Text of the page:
Fairfield College Preparatory School’s theater was pitch black. In the darkness, the audience members’ eyes sparkled with anticipation. Then, a spotlight flashed onto the stage or, more specifically, onto Hallie Lavin ’17.
She belted out a solo, as she finished her final performance of “The Mystery of Edwin Drood.” As she exited the stage, there was a roar of applause ringing in her ears.
Performing with the Fairfield Prep Players gave Lavin an opportunity to play a large role in a production.
“Staples Players’ shows are always so amazing and professional, but I’m not able to dedicate myself to the organization as much as they deserve or require,” Deanna Hartog ’16 said.
Students like Hartog find that doing theater outside of school is the best fit for them when they cannot dedicate their school time to theater.
It is well known that Players has a demanding time commitment, both in and out of school. Staples Players director David Roth said about 95 percent of the kids involved in the shows have taken theater classes for at least two years or are in the process of doing so.
Christian Melhuish ’16, who is a part of Players and has also done a show with Curtain Call, Inc., said that if students don’t take the classes, it can make it harder to get a role in a Players’ production, as well as to make it harder to get into a show outside of Staples. The classes teach a lot of skills and know-how that theatres expect students to know outside of Staples.
According to Curtain Call office manager Gail Yudain, auditions may consist of singing a 16-bar cut of a song, dancing or reading lines from a script.
Melhuish auditioned for “The Sound of Music” at Curtain Call two years ago. As he stood on the stage, he, at first, felt nervous, but then his butterflies flew away as he applied the strategies of preparation that he learned from acting classes.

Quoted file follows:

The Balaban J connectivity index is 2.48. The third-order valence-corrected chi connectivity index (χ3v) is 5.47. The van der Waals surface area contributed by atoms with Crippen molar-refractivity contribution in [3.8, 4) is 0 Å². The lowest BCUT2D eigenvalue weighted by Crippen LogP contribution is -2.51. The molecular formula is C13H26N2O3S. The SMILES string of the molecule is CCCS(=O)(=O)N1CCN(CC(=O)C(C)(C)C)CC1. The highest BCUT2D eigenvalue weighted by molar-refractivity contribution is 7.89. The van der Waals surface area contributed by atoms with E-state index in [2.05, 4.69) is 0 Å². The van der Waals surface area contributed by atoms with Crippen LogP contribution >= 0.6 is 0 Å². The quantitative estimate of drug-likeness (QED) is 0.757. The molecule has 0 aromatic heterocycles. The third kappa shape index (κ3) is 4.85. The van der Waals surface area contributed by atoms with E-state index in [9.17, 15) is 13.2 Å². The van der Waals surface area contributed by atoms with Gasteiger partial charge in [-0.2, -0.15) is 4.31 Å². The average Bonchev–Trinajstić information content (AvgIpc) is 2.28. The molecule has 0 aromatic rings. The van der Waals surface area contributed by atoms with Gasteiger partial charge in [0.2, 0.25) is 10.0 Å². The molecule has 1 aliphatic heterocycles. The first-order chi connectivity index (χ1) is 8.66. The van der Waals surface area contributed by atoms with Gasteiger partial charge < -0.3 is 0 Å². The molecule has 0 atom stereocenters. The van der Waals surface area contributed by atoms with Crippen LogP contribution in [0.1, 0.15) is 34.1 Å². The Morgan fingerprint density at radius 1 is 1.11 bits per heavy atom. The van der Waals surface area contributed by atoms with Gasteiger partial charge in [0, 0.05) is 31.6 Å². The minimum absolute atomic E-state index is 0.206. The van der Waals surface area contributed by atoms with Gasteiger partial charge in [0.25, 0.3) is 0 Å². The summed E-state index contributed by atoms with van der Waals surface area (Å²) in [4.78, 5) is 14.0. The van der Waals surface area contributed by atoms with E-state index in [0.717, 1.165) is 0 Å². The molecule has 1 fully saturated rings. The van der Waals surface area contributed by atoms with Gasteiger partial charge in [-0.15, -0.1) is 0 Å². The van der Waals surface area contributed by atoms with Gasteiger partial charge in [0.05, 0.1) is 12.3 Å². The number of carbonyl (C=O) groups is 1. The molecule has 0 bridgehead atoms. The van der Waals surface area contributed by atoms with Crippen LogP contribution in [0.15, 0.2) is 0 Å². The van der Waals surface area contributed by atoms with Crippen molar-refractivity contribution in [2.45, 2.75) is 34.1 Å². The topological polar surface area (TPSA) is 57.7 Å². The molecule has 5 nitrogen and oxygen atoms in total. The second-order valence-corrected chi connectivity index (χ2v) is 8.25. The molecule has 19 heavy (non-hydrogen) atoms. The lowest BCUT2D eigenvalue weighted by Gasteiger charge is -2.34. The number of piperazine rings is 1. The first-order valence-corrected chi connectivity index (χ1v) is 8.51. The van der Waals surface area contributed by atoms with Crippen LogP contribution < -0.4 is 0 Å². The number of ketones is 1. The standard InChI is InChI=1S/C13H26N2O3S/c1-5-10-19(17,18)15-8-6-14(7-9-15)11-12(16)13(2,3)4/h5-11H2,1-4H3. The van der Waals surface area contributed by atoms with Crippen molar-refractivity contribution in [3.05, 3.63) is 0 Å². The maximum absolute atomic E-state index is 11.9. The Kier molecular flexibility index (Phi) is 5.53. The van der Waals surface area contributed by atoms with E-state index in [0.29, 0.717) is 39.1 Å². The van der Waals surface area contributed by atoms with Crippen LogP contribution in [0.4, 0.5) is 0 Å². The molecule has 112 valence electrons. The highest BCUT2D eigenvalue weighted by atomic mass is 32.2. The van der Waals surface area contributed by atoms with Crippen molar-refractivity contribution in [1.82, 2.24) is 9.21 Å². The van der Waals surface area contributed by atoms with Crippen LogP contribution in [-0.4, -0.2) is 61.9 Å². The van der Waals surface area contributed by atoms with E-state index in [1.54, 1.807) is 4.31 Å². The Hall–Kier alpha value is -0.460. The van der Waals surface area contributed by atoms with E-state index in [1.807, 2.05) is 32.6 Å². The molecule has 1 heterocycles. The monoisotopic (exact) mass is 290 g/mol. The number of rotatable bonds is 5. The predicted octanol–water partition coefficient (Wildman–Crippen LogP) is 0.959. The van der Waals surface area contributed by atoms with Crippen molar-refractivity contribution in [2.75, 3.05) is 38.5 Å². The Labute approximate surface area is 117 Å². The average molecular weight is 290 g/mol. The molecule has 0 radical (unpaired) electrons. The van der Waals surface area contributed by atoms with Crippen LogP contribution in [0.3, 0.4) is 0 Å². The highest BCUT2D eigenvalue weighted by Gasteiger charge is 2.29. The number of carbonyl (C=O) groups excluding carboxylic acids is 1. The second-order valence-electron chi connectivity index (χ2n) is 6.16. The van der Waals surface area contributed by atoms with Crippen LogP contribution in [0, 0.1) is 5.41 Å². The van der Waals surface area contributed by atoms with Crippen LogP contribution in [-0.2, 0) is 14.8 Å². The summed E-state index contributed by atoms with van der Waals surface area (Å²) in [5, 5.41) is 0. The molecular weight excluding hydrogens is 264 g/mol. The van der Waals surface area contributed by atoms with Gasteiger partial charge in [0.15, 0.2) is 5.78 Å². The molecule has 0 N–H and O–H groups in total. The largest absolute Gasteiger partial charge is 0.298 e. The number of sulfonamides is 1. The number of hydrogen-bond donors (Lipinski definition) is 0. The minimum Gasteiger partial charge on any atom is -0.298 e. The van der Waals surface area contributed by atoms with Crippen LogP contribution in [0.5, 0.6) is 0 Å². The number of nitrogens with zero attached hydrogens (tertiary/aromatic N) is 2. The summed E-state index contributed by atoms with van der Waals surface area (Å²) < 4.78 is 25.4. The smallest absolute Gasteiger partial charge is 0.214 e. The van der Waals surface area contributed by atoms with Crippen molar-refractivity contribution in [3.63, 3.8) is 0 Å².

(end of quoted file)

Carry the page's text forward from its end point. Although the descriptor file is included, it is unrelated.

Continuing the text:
“I was able to get every piece of information out of myself to the director. It was easy because all I had to do was sing the song I prepared,” Melhuish said when describing his audition at Curtain Call.
Sophia Weinberg ’15 also had her doubts about being cast in Curtain Call’s production of “Rent.” However, her acting chops were enough to land her a role in her favorite musical.
“The second night of auditions, I got a call saying I got a callback – I still have the voicemail,” she said. “[When] I got the part, I don’t think I had ever been that happy.”
Since it wasn’t a high school production, Weinberg shared the stage with people much older and more experienced than she, which, for her, “made the experience 10-times better” because she formed deep bonds and learned great lessons from the seasoned actors.
“[The adults] made me feel like family. They ignored my age and focused on my personality,” Weinberg said. “It goes to show that age is just a number, and the thing that truly matters is how you conduct yourself.”
Kids Theater Director of the Darien Arts Center Maggie Pangrazio also observed the benefits that teens can gain from working with adults.
“Working with adults can create a professional environment that affords students the opportunity to rise to a new level in their understanding of theater and the theater business,” Pangrazio said. “It’s an invaluable experience.”